Originally posted 25.01.12
Two things got me thinking this week. The first was when I went for a sports massage to sort my back out. My previous experiences with massages have been of the relaxing kind and this is how I would describe them in my writing. My eyes are now open. Friday and Saturday were spent with ice packs on my shoulders while gulping down ibruprofen and codeine tablets. Don’t get me wrong, my movement is now much better. I just wasn’t expecting the brutalisation. The searing pain throughout my back and the nightmares of being attacked by women in white gowns.
The second was when I was reading a free novel on my Kindle and the author described two characters going to play nine ball pool. They had a discussion about their respective love lives and then one said ‘I can’t remember if I’m stripes or spots?’ The author here had confused the rules of nine ball and eight ball, easily done if you are not familiar with both games.
I wonder though how many errors like this I have made by assuming I don’t need to research something because I already know the details. How much information is enough? How do we validate our knowledge and how much poetic license is acceptable? Describing a massage as relaxing would not be wrong, describing a sports massage, maybe? I have only had one, it could easily be the injuries I was suffering from caused the pain and the next will be wonderfully relaxing? Likewise, asking whether you are spots or stripes would have been fine if the author had said the characters were playing pool rather than nine ball. To many, the mistake would not have been noticed and it doesn’t affect the story or plot at all even if you do.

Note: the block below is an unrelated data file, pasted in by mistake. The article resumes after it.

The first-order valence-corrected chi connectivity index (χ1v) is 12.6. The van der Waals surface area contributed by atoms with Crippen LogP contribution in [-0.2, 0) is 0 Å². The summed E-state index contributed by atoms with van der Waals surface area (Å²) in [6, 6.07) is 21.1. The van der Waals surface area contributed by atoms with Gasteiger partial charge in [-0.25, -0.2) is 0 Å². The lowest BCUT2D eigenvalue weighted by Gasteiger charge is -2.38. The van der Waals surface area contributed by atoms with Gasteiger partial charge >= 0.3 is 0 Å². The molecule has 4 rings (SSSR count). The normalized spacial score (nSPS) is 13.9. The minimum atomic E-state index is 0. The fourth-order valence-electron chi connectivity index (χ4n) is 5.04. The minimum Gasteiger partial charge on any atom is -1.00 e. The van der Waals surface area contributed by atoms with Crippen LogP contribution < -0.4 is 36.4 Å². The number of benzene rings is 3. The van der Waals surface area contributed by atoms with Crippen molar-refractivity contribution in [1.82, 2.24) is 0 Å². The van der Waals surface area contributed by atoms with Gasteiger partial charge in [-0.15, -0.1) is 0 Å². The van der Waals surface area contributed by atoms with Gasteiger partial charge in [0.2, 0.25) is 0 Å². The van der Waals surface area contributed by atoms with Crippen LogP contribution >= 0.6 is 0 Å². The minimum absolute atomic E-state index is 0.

I hate using poetic license in my writing. If something is wrong then I can’t bring myself to write it down even if it helps the plot. I have abandoned countless pieces due to either finding out the premise to be flawed or a resolution of the events to obvious to ignore. This said, I enjoy slasher films that require serious suspension of disbelief. Seriously, stop splitting up into groups, sit in a circle so you can’t be sneaked up on. Arm yourself with anything to hand and use one of your mobile phones to ring for help and wait it out. The problem is that this doesn’t make for a good story. This is something I am going to have to come to terms with I think to improve my writing. It is my world I’m creating and, as long as I am not breaking too large rules which break the spell for my reader, my pernicketiness will have to be reigned in.